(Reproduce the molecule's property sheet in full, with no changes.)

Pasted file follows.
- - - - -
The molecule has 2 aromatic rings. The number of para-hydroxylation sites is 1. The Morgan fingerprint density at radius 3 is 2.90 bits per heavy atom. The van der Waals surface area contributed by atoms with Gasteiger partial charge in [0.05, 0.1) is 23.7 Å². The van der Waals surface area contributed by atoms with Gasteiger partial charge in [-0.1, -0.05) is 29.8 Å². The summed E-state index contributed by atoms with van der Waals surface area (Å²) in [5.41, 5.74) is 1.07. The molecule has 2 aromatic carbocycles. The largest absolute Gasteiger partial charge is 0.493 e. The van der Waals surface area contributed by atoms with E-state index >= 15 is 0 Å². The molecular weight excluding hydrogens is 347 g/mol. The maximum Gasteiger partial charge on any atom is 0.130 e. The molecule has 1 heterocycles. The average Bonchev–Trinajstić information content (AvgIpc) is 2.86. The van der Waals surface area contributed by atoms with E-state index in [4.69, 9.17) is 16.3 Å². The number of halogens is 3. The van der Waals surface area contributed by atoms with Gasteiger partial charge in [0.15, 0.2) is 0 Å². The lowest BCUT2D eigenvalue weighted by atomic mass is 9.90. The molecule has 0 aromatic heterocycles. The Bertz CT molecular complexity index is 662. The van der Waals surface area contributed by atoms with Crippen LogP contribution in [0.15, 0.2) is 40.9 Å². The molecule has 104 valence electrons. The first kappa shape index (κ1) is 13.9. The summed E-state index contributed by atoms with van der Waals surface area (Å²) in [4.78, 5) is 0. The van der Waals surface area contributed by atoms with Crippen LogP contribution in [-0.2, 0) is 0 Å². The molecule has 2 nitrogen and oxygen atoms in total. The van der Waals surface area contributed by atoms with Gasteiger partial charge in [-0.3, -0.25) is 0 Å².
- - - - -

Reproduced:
The molecule has 2 aromatic rings. The number of para-hydroxylation sites is 1. The Morgan fingerprint density at radius 3 is 2.90 bits per heavy atom. The van der Waals surface area contributed by atoms with Gasteiger partial charge in [0.05, 0.1) is 23.7 Å². The van der Waals surface area contributed by atoms with Gasteiger partial charge in [-0.1, -0.05) is 29.8 Å². The summed E-state index contributed by atoms with van der Waals surface area (Å²) in [5.41, 5.74) is 1.07. The molecule has 2 aromatic carbocycles. The largest absolute Gasteiger partial charge is 0.493 e. The van der Waals surface area contributed by atoms with E-state index >= 15 is 0 Å². The molecular weight excluding hydrogens is 347 g/mol. The maximum Gasteiger partial charge on any atom is 0.130 e. The molecule has 1 heterocycles. The average Bonchev–Trinajstić information content (AvgIpc) is 2.86. The van der Waals surface area contributed by atoms with E-state index in [4.69, 9.17) is 16.3 Å². The number of halogens is 3. The van der Waals surface area contributed by atoms with Gasteiger partial charge in [0.15, 0.2) is 0 Å². The lowest BCUT2D eigenvalue weighted by atomic mass is 9.90. The molecule has 0 aromatic heterocycles. The Bertz CT molecular complexity index is 662. The van der Waals surface area contributed by atoms with Crippen LogP contribution in [0.15, 0.2) is 40.9 Å². The molecule has 104 valence electrons. The first kappa shape index (κ1) is 13.9. The summed E-state index contributed by atoms with van der Waals surface area (Å²) in [4.78, 5) is 0. The van der Waals surface area contributed by atoms with Crippen LogP contribution in [-0.2, 0) is 0 Å². The molecule has 2 nitrogen and oxygen atoms in total. The van der Waals surface area contributed by atoms with Gasteiger partial charge in [-0.3, -0.25) is 0 Å².